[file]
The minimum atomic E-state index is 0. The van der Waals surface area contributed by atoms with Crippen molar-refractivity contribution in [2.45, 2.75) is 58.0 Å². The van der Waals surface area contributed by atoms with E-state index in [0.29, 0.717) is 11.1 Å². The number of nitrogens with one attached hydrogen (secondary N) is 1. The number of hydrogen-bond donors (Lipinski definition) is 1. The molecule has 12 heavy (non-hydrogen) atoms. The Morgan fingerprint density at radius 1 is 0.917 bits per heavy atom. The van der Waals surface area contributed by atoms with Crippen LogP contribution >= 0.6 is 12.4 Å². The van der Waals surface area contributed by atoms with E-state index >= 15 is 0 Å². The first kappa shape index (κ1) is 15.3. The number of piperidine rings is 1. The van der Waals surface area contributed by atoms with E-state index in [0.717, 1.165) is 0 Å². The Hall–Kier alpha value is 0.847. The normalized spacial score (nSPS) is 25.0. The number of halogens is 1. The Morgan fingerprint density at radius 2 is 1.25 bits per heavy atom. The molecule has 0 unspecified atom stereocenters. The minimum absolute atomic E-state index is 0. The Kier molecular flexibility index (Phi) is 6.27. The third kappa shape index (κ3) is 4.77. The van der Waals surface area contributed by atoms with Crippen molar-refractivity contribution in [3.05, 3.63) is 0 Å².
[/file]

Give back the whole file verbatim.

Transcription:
The minimum atomic E-state index is 0. The van der Waals surface area contributed by atoms with Crippen molar-refractivity contribution in [2.45, 2.75) is 58.0 Å². The van der Waals surface area contributed by atoms with E-state index in [0.29, 0.717) is 11.1 Å². The number of nitrogens with one attached hydrogen (secondary N) is 1. The number of hydrogen-bond donors (Lipinski definition) is 1. The molecule has 12 heavy (non-hydrogen) atoms. The Morgan fingerprint density at radius 1 is 0.917 bits per heavy atom. The van der Waals surface area contributed by atoms with Crippen LogP contribution >= 0.6 is 12.4 Å². The van der Waals surface area contributed by atoms with E-state index >= 15 is 0 Å². The first kappa shape index (κ1) is 15.3. The number of piperidine rings is 1. The van der Waals surface area contributed by atoms with E-state index in [0.717, 1.165) is 0 Å². The Hall–Kier alpha value is 0.847. The normalized spacial score (nSPS) is 25.0. The number of halogens is 1. The Morgan fingerprint density at radius 2 is 1.25 bits per heavy atom. The molecule has 0 unspecified atom stereocenters. The minimum absolute atomic E-state index is 0. The Kier molecular flexibility index (Phi) is 6.27. The third kappa shape index (κ3) is 4.77. The van der Waals surface area contributed by atoms with Crippen molar-refractivity contribution in [3.05, 3.63) is 0 Å².